Free Wi-Fi Is Getting More Dangerous for Travelers
According to the World Tourism Organization (UNWTO), international tourist arrivals in 2017 reached a total of 1.322 million worldwide.
However, with the increasing number of people traveling abroad, tourists are getting more and more attention from various fraudsters, especially online.
One of the biggest online threats for travelers is free public Wi-Fi. Hackers often position themselves as free WiFi hotspots and easily steal personal information, credit card details or other data. In addition, identity thieves have lately been using wireless sniffers, a type of software designed to intercept and decode data when it is transmitted over a network.
"Wi-Fi today is indispensable for travelers. We need it to book hotels, trips, experiences, and stay in contact with our family and friends. Even maps or travel itineraries are mostly online these days," says Daniel Markuson, Digital Privacy Expert at NordVPN. "By the way, if you think your hotel's Wi-Fi is more secure, it's probably not. Their job is to offer you comfort, not cybersecurity, so they typically put little to no effort in protecting their guest network."
Tips: How to stay safe on public Wi-Fi when traveling:
Never join a new network blindly.
If the network is left unprotected, chances are some cybercriminal is lurking there to steal your private data. On the other hand, hackers themselves often create rogue hotspots to trick users into thinking they are legitimate. If you see two similar Wi-Fi names, ask the hotel's staff which is the real one. Finally, always avoid logging into work or banking accounts while on public Wi-Fi and do this only if necessary.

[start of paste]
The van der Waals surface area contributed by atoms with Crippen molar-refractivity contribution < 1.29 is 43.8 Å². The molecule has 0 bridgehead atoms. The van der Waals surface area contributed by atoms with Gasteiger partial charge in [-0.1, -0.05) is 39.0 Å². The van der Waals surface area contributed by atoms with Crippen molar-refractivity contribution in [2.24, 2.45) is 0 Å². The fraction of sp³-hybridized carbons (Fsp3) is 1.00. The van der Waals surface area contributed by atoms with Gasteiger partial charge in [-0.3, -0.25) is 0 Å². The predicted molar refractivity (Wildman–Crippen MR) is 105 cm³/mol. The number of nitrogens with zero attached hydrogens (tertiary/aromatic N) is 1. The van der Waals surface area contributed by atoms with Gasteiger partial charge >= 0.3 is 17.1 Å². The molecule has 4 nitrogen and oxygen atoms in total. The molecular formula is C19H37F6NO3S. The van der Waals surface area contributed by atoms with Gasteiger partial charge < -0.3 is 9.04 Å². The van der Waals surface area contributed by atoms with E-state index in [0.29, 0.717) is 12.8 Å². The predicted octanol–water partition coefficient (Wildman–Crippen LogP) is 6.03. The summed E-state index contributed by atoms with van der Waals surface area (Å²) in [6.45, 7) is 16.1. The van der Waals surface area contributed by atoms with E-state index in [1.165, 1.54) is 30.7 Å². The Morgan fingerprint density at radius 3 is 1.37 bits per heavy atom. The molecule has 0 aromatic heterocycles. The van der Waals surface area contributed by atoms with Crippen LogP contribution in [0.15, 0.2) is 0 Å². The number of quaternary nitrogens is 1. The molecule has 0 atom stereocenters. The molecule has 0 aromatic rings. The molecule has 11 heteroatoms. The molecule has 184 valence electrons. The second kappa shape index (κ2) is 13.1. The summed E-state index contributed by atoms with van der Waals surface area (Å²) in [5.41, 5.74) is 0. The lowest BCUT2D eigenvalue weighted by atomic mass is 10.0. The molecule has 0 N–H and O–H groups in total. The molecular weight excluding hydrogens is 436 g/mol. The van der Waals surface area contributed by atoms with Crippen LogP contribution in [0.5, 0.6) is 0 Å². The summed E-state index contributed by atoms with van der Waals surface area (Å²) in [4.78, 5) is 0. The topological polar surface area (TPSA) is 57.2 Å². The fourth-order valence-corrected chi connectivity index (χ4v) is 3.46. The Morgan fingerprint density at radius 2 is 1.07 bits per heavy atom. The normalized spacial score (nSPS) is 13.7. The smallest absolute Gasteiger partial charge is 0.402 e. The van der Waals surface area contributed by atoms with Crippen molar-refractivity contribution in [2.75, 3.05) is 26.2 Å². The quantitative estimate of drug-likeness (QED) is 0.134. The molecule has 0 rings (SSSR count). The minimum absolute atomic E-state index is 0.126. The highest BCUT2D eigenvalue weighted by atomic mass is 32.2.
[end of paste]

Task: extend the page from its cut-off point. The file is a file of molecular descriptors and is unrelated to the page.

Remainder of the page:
Use a VPN on public Wi-Fi.
A VPN is a preferred tool for travelers as it encrypts all the traffic flow between the Internet and a user's device and helps hide the IP address. If you are a beginner, it's best to choose a VPN that's user-friendly, for example, NordVPN. Beware of free VPN service providers that typically rely on third-party advertisers to cover the costs. Often they are free proxy services marketed as VPNs, which is not accurate: they only change your IP address but do not encrypt your Internet traffic.
Check if the website address includes "https."
You should only use the websites that have URLs starting with "https"—the S means that it is a secure protocol and your data is encrypted properly. Using "https" sites is especially important if you are shopping online, paying for hotels, trips or experiences using your credit card details.
Enable your firewall.
Most operating systems have a built-in firewall these days, which keeps outsiders from going through your computer's data. A firewall is easy to enable—simply check your system preferences or control panel instructions. The firewall won't completely protect from hacks, but it's a useful tool if used in combination with other security-enhancing services.
Don't forget antivirus.
Antivirus software is highly recommended to use at all times to protect your network from malware. However, using an antivirus only is not enough to keep your system secure. A hacker can check whether antivirus will detect malware and if so, they can easily modify the malicious code and try again.
Courtesy of NordVPN.